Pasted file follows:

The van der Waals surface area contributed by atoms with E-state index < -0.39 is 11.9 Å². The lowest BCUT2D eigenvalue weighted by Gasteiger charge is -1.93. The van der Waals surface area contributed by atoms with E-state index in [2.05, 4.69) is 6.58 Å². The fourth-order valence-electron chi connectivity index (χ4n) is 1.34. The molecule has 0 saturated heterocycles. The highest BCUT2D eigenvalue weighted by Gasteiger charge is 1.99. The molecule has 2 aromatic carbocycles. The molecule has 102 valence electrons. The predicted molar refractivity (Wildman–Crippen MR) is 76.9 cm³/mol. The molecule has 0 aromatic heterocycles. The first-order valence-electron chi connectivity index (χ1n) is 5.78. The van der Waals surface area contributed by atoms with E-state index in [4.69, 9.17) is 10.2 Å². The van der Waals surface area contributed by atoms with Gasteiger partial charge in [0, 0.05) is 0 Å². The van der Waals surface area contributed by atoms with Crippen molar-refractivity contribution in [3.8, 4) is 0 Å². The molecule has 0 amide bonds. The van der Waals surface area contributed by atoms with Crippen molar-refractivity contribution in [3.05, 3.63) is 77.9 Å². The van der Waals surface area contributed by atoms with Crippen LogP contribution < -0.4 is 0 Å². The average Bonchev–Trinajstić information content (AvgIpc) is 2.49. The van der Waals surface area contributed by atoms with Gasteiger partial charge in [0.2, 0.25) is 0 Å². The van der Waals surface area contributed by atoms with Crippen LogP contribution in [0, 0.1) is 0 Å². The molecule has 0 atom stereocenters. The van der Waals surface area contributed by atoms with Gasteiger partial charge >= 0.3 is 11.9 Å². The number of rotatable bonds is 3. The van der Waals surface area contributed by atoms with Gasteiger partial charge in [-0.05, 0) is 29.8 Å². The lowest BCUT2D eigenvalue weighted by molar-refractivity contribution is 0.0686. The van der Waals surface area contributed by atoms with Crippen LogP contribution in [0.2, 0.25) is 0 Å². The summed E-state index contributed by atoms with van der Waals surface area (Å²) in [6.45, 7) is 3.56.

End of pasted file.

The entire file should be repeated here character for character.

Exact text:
The van der Waals surface area contributed by atoms with E-state index < -0.39 is 11.9 Å². The lowest BCUT2D eigenvalue weighted by Gasteiger charge is -1.93. The van der Waals surface area contributed by atoms with E-state index in [2.05, 4.69) is 6.58 Å². The fourth-order valence-electron chi connectivity index (χ4n) is 1.34. The molecule has 0 saturated heterocycles. The highest BCUT2D eigenvalue weighted by Gasteiger charge is 1.99. The molecule has 2 aromatic carbocycles. The molecule has 102 valence electrons. The predicted molar refractivity (Wildman–Crippen MR) is 76.9 cm³/mol. The molecule has 0 aromatic heterocycles. The first-order valence-electron chi connectivity index (χ1n) is 5.78. The van der Waals surface area contributed by atoms with E-state index in [4.69, 9.17) is 10.2 Å². The van der Waals surface area contributed by atoms with Gasteiger partial charge in [0, 0.05) is 0 Å². The van der Waals surface area contributed by atoms with Crippen molar-refractivity contribution in [3.8, 4) is 0 Å². The molecule has 0 amide bonds. The van der Waals surface area contributed by atoms with Crippen molar-refractivity contribution in [3.05, 3.63) is 77.9 Å². The van der Waals surface area contributed by atoms with Crippen LogP contribution < -0.4 is 0 Å². The average Bonchev–Trinajstić information content (AvgIpc) is 2.49. The van der Waals surface area contributed by atoms with Gasteiger partial charge in [0.2, 0.25) is 0 Å². The van der Waals surface area contributed by atoms with Crippen LogP contribution in [0, 0.1) is 0 Å². The molecule has 0 atom stereocenters. The van der Waals surface area contributed by atoms with Gasteiger partial charge >= 0.3 is 11.9 Å². The number of rotatable bonds is 3. The van der Waals surface area contributed by atoms with Gasteiger partial charge in [-0.05, 0) is 29.8 Å². The lowest BCUT2D eigenvalue weighted by molar-refractivity contribution is 0.0686. The van der Waals surface area contributed by atoms with Crippen LogP contribution in [0.2, 0.25) is 0 Å². The summed E-state index contributed by atoms with van der Waals surface area (Å²) in [6.45, 7) is 3.56.